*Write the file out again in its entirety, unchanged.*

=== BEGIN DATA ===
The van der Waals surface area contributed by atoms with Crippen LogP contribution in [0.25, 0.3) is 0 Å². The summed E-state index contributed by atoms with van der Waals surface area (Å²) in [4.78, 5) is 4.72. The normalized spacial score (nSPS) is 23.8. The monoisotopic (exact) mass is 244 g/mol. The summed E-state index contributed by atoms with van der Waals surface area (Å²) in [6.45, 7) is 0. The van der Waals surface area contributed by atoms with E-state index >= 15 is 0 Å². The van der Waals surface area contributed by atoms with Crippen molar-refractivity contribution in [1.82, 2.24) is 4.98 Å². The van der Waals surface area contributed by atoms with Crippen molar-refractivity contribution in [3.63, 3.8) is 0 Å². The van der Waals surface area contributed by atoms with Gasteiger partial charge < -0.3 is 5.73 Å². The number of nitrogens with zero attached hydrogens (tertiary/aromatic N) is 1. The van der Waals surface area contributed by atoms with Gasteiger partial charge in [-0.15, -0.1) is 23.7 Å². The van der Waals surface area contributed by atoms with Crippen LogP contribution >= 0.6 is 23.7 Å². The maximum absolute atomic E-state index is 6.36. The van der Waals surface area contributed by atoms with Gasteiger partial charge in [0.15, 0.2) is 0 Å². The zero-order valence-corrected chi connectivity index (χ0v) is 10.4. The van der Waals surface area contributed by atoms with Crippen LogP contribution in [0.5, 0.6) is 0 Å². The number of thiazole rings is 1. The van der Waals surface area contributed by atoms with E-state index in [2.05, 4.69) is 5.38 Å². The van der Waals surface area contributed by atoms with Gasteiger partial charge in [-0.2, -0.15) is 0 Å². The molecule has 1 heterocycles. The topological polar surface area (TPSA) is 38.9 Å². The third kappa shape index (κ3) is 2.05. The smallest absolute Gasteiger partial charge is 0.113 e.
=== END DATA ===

The van der Waals surface area contributed by atoms with Crippen LogP contribution in [0.25, 0.3) is 0 Å². The summed E-state index contributed by atoms with van der Waals surface area (Å²) in [4.78, 5) is 4.72. The normalized spacial score (nSPS) is 23.8. The monoisotopic (exact) mass is 244 g/mol. The summed E-state index contributed by atoms with van der Waals surface area (Å²) in [6.45, 7) is 0. The van der Waals surface area contributed by atoms with E-state index >= 15 is 0 Å². The van der Waals surface area contributed by atoms with Crippen molar-refractivity contribution in [1.82, 2.24) is 4.98 Å². The van der Waals surface area contributed by atoms with Crippen molar-refractivity contribution in [3.63, 3.8) is 0 Å². The van der Waals surface area contributed by atoms with Gasteiger partial charge < -0.3 is 5.73 Å². The number of nitrogens with zero attached hydrogens (tertiary/aromatic N) is 1. The van der Waals surface area contributed by atoms with Gasteiger partial charge in [-0.15, -0.1) is 23.7 Å². The van der Waals surface area contributed by atoms with Crippen LogP contribution >= 0.6 is 23.7 Å². The maximum absolute atomic E-state index is 6.36. The van der Waals surface area contributed by atoms with Gasteiger partial charge in [0.15, 0.2) is 0 Å². The zero-order valence-corrected chi connectivity index (χ0v) is 10.4. The van der Waals surface area contributed by atoms with Crippen LogP contribution in [0.5, 0.6) is 0 Å². The number of thiazole rings is 1. The van der Waals surface area contributed by atoms with E-state index in [2.05, 4.69) is 5.38 Å². The van der Waals surface area contributed by atoms with Gasteiger partial charge in [-0.2, -0.15) is 0 Å². The molecule has 1 heterocycles. The topological polar surface area (TPSA) is 38.9 Å². The third kappa shape index (κ3) is 2.05. The smallest absolute Gasteiger partial charge is 0.113 e.